Brighton Park Neighborhood Council and its partners launched the Treatment Not Trauma campaign to call on the city to provide more mental health services, including an emergency response team that would respond to mental health crises.

Brighton Park Neighborhood Network mental health Estela Diaz

Estela Diaz, a Brighton Park mother, community member and campaign leader, contributes to the Treatment Not Trauma campaign.

In Chicago, residents on the Southwest Side have less than one (0.2) full-time therapist per thousand residents, despite reporting mental health as a top health concern for their families. In contrast, on the Near North Side, residents have more than four therapists per thousand residents. 

A long history of racism and disinvestment including defunding public health clinics and other social supports continues to threaten the vitality of Black and brown communities. Because of this, people who are seeking help lack options, and when they’re in crisis, they’re often met with police response instead of quality care. 

Neighborhood organizations like the Brighton Park Neighborhood Council (BPNC) are building power with their neighbors to find a better solution. BPNC, a United Way community partner, connects residents to health services and advocates for more resources for Brighton Park youth and families.

“We want individuals all over the city to have the same access to resources as anyone else in the city regardless of socioeconomic status, race, and ethnicity,” said Veronica Ortiz, BPNC’s Director of Clinical Services.

“We want to stop traumatizing marginalized communities. We want to stop seeing people incarcerated because of mental health issues,” Veronica added. 

In September, BPNC and its partners launched the “Treatment Not Trauma” campaign to advocate for more mental health services, like public mental health clinics. Half of the city’s clinics were closed in 2012, and only five remain today.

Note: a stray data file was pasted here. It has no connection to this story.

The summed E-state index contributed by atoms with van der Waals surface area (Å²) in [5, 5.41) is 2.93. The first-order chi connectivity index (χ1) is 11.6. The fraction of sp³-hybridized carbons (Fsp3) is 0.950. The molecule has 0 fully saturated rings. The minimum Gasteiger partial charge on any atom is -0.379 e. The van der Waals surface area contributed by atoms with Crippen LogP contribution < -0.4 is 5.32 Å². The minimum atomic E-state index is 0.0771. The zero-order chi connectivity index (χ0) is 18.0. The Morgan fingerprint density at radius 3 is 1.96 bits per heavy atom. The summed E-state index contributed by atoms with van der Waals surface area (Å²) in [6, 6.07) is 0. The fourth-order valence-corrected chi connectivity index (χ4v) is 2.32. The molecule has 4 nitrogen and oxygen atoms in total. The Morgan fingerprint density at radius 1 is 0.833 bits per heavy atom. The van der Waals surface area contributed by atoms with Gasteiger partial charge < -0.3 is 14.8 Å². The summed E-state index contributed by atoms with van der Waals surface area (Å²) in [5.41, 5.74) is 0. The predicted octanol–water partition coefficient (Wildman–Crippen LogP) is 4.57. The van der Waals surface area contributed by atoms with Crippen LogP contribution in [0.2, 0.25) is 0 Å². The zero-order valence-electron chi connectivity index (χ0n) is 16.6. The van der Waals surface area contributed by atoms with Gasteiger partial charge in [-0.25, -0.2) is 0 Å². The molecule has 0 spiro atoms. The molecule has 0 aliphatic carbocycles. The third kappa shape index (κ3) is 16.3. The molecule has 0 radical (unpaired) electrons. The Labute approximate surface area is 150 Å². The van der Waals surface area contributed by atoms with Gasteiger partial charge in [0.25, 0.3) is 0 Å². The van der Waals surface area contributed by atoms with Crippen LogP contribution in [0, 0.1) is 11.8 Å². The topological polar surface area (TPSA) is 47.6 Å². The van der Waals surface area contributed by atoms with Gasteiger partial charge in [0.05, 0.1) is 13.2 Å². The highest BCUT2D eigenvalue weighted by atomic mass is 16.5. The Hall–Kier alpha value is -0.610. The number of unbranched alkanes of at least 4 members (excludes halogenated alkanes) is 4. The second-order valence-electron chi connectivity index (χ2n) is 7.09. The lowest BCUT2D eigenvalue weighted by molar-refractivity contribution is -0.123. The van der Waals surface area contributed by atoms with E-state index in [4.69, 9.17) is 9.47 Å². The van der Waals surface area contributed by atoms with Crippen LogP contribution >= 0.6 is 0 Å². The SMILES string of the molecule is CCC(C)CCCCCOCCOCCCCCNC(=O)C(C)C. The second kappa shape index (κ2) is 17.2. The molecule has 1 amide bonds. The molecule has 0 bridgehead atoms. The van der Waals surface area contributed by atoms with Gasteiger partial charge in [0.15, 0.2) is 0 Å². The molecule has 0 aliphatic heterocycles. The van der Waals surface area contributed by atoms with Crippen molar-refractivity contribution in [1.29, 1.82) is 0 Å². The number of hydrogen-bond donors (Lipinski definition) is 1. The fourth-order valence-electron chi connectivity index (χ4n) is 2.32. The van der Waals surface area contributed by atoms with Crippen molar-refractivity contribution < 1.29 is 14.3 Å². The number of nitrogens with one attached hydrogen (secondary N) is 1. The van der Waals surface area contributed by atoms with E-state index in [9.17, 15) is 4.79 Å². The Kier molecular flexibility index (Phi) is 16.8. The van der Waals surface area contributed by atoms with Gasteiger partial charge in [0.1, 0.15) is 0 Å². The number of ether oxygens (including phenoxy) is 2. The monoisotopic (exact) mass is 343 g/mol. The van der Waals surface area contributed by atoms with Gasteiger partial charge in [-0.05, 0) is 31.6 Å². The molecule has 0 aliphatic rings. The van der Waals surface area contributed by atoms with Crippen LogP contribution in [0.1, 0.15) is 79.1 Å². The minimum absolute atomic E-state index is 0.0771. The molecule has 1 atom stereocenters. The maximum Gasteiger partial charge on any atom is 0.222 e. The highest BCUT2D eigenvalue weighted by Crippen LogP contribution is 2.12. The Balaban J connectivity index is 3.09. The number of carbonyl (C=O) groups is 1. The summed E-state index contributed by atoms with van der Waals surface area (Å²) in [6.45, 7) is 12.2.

The campaign also calls on the city to create an emergency response team to respond to mental health crises. The team would include a social worker and a paramedic who would provide care and crisis intervention instead of potentially escalating situations with police presence. 

Studies show nearly 50 percent of victims of police brutality live with a disability, mostly related to their mental health. When police arrive at a scene armed with deadly weapons, it can lead to further trauma and even devastating loss. 

“The way we envisioned it is that the city of Chicago would have a 211 number that gives people the option to call a hotline where they can get an immediate response,” said Arturo Carillo, Director of Violence Prevention and Neighborhood Health Initiatives. 

The Treatment Not Trauma campaign is led by community organizations, local elected leaders and community members committed to the cause. 

“Our coalition has blown up. People from all walks of life and all different backgrounds are seeing this as a common solution,” Arturo said. 

Estela Diaz, a mother, community member and campaign leader, has lived with depression since the age of six. Working on this campaign has helped her cope with this reality. It also gave her a platform to speak about her own experience and help others.  

“When I first came to this campaign and saw that people care about mental health, it made me feel like I am a human being and I deserve the right to be who I am without hiding my emotions,” Estela said. 

“It means my life,” she added. “Support from all of the people who work for the campaign makes me feel like I’m not alone.” 

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Story by Jessica Jones, AmeriCorps Multimedia Journalist